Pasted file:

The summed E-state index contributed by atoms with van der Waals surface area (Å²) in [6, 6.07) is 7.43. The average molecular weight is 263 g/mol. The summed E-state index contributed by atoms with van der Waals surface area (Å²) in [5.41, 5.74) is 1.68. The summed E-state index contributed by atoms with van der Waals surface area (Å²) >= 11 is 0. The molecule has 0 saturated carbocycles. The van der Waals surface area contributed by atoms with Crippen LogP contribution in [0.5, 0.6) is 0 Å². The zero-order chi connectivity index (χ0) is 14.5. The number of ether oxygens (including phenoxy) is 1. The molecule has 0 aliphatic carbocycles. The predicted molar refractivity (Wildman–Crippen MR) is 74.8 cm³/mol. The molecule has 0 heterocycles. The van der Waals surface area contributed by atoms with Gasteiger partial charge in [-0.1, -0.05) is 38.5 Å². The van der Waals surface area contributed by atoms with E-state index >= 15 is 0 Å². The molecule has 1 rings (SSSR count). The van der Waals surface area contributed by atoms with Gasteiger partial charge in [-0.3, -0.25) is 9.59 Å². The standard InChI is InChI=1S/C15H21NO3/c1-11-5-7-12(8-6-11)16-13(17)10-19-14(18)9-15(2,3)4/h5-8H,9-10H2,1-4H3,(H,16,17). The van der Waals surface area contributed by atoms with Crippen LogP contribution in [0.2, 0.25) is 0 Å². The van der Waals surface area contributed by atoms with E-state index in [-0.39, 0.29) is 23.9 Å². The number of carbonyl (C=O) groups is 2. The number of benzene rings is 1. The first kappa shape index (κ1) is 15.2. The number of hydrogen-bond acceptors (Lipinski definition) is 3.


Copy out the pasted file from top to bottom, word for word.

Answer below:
The summed E-state index contributed by atoms with van der Waals surface area (Å²) in [6, 6.07) is 7.43. The average molecular weight is 263 g/mol. The summed E-state index contributed by atoms with van der Waals surface area (Å²) in [5.41, 5.74) is 1.68. The summed E-state index contributed by atoms with van der Waals surface area (Å²) >= 11 is 0. The molecule has 0 saturated carbocycles. The van der Waals surface area contributed by atoms with Crippen LogP contribution in [0.5, 0.6) is 0 Å². The zero-order chi connectivity index (χ0) is 14.5. The number of ether oxygens (including phenoxy) is 1. The molecule has 0 aliphatic carbocycles. The predicted molar refractivity (Wildman–Crippen MR) is 74.8 cm³/mol. The molecule has 0 heterocycles. The van der Waals surface area contributed by atoms with Gasteiger partial charge in [-0.1, -0.05) is 38.5 Å². The van der Waals surface area contributed by atoms with E-state index >= 15 is 0 Å². The molecule has 1 rings (SSSR count). The van der Waals surface area contributed by atoms with Gasteiger partial charge in [-0.3, -0.25) is 9.59 Å². The standard InChI is InChI=1S/C15H21NO3/c1-11-5-7-12(8-6-11)16-13(17)10-19-14(18)9-15(2,3)4/h5-8H,9-10H2,1-4H3,(H,16,17). The van der Waals surface area contributed by atoms with Crippen LogP contribution in [0.2, 0.25) is 0 Å². The van der Waals surface area contributed by atoms with E-state index in [-0.39, 0.29) is 23.9 Å². The number of carbonyl (C=O) groups is 2. The number of benzene rings is 1. The first kappa shape index (κ1) is 15.2. The number of hydrogen-bond acceptors (Lipinski definition) is 3.